Clerk's Notice Did Not Trigger Shorter Deadline to File Posttrial Motion, Second District Holds

Timothy Kowal, Esq.
  •  
December 8, 2020

Posttrial motions are a procedural minefield. Today's example: whether you have 180 days to file your posttrial motion, or a mere 15 days, depends on the fine print in the clerk's notice of entry.

The case is Simgel Co. v. Jaguar Land Rover N. Am. (D2d8 Oct. 1, 2020) No. B292458 (opens in new tab). It is a lemon law case where the jury completed an ill-prepared verdict form to award plaintiff $26k in rescission damages. Judgment was entered. Entry of judgment sets up a 180-day deadline to file a notice of intent to move for new trial, to set aside and vacate under CCP 663, or for JNOV.

But the clerk served a notice of entry of judgment. A notice of entry sets up a tight 15-day deadline to file the notice of intent.

Here, the defendant filed its notice of intent 20 days later. Too late. The defendant missed the deadline, and the deadline is jurisdictional.

But wait, says the Second District. We have to take a closer look at the clerk's notice of entry. That is because the clerk cannot alter the jurisdictional deadline just on the clerk's own. Instead, the clerk's notice is only effective if that notice was provided “upon order of the court” or “under § 664.5.” The Supreme Court so held in Van Beurden Ins. Services, Inc. v Customized Worldwide Weather Ins. Agency, Inc. (1997) 15 Cal. 4th 51.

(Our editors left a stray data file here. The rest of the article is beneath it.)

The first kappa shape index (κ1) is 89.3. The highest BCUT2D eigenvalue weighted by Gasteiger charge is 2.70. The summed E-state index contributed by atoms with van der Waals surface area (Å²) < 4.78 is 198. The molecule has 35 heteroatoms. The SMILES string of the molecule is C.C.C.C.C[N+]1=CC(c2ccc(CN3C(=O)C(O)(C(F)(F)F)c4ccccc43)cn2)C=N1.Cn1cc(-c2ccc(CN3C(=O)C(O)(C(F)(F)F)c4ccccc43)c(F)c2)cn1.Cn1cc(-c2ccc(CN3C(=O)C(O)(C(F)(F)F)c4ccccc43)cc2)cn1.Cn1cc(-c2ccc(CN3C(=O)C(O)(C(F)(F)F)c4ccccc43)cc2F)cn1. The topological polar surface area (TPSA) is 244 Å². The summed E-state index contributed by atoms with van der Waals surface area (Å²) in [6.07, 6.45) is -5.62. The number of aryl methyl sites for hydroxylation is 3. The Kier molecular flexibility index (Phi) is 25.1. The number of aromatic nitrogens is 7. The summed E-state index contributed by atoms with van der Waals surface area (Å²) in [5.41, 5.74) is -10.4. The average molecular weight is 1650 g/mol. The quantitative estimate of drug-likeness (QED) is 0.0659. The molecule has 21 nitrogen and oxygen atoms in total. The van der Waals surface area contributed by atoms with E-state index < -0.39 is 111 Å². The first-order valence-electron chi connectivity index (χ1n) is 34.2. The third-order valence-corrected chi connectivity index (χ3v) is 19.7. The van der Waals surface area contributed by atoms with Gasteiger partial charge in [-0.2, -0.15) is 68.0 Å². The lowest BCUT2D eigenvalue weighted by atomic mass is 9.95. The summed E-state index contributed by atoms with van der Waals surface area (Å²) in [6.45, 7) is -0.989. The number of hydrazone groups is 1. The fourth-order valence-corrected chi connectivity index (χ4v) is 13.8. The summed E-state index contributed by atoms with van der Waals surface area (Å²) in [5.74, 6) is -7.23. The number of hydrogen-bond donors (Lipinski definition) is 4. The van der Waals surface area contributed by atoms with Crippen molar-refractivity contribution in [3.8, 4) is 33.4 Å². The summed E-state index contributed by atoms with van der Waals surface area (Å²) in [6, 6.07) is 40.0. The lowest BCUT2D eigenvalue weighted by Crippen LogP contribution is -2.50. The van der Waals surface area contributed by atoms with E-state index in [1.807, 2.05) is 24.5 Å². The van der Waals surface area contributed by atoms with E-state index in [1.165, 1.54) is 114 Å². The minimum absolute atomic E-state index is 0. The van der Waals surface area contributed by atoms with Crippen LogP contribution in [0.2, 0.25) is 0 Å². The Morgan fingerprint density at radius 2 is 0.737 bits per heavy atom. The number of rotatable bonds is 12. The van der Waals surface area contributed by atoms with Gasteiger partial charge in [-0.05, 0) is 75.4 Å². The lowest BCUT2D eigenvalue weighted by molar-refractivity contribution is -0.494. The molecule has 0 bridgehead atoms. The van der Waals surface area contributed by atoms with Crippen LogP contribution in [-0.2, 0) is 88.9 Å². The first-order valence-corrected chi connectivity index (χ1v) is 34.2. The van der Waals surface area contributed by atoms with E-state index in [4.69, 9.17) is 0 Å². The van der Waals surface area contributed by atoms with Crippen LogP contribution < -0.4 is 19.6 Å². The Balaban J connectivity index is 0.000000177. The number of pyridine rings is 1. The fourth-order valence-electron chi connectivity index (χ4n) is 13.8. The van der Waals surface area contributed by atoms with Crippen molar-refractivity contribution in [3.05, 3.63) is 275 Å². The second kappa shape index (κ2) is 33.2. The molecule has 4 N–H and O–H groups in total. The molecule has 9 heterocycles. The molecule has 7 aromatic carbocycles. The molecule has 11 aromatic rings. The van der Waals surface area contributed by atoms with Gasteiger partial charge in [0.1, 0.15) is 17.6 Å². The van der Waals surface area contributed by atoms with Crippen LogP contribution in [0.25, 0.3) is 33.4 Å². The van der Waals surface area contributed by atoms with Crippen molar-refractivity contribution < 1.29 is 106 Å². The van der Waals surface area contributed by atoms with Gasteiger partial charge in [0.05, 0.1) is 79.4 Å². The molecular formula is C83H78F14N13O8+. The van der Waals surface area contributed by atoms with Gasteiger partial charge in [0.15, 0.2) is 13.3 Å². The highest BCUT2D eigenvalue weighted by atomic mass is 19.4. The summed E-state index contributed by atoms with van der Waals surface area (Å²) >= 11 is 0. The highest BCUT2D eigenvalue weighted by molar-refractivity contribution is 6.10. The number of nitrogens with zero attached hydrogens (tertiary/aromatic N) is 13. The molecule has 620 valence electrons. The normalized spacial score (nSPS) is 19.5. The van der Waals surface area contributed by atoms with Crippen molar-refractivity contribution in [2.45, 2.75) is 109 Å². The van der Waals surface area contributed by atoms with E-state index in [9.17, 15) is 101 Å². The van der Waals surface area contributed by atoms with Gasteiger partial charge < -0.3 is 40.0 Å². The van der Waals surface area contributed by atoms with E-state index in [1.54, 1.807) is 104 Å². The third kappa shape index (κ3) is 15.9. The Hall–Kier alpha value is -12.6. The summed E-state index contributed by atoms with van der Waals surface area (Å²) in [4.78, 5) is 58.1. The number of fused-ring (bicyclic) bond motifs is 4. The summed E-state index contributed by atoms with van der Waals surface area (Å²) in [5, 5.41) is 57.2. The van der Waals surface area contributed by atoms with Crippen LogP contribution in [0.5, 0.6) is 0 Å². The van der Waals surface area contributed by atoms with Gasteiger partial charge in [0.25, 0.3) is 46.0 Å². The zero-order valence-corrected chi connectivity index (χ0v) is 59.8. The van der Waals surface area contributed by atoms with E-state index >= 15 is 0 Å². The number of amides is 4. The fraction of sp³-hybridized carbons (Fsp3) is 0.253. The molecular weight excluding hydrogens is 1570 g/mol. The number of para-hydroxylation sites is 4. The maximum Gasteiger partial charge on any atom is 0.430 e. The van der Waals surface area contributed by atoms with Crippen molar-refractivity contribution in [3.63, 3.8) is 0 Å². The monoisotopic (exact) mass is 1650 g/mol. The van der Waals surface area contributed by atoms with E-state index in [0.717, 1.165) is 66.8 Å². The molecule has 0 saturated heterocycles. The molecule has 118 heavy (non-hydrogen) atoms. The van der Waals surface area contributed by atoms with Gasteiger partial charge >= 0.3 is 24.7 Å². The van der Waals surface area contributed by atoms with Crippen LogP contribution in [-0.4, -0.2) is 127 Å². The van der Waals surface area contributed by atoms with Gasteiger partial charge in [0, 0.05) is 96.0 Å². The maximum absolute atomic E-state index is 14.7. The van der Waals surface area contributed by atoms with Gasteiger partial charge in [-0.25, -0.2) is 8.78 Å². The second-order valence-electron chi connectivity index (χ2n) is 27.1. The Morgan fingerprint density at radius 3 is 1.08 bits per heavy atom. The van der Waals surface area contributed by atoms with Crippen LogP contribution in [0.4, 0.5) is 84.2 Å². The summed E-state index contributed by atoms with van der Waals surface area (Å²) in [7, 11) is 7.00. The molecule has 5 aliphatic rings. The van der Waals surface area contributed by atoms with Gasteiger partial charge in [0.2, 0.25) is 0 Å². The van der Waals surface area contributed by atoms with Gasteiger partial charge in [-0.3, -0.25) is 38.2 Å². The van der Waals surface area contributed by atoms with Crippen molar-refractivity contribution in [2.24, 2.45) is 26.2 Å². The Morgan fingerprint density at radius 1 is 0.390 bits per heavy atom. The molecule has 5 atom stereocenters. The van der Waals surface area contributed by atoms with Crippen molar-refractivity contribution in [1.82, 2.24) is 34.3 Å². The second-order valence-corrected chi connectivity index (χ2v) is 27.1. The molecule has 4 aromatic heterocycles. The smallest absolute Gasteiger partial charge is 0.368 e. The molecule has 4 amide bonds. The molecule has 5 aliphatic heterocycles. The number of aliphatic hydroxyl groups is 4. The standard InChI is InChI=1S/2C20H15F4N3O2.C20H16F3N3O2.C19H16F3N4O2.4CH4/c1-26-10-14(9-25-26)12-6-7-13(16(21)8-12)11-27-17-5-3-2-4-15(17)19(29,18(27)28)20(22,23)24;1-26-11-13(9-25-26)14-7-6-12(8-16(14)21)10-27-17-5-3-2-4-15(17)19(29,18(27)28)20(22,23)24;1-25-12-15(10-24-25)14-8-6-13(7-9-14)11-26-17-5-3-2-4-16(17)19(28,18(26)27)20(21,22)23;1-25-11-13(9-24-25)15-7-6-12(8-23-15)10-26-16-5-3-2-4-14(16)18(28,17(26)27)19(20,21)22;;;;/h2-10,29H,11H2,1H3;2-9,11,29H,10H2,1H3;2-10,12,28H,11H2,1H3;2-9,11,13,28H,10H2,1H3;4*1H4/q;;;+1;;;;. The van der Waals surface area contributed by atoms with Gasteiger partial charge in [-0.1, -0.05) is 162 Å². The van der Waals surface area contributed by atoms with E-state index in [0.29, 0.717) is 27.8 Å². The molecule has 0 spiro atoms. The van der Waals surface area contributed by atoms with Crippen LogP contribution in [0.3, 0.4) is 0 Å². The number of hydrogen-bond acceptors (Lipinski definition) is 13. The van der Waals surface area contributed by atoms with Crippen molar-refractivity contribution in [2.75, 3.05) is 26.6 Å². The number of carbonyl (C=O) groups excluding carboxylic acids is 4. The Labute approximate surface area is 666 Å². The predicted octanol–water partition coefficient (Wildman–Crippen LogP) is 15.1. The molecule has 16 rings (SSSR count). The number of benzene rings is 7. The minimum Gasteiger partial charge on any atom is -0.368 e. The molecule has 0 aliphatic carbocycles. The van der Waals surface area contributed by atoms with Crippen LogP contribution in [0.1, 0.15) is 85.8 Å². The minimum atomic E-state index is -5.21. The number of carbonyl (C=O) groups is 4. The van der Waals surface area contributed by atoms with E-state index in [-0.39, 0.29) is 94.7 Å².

Held: The clerk's notice of entry was not effective to trigger the 15-day deadline, thus the 180-day deadline applied and the defendant's posttrial motions were timely. And the defendant's arguments were well-taken, thus the judgment was reversed.

Had the plaintiff filed its own notice of entry instead of relying on the clerk's, the outcome may have been different.

(Note this advice, about the plaintiff serving a notice of entry instead, does not apply in family law cases involving dissolution, nullity, legal separation, child custody/support, or parental relationship cases. In such cases, the clerk is required to serve the Notice of Entry on form FL-190. CRC 5.413, CCP 664.5(a). A party Notice of Entry is inapplicable. Also, in pro per cases, the clerk is required to serve the Notice of Entry. CCP 664.5(b).)

A further note: The deadline for the court to rule on a new trial motion (75 days under new CCP 660) does not start unless the notice of entry or clerk's mailing affirmatively states notice was given "upon order by the court" or "under CCP 664.5". CCP 660.

A still further note: Other than for posttrial motions and other special cases, the general rule is that the service of a clerk's notice of mailing of the file-stamped order triggers the 60-day deadline to appeal under 8.104, even if not ordered by court per CCP 664.5.

Posttrial motions are a good time to consult appellate counsel!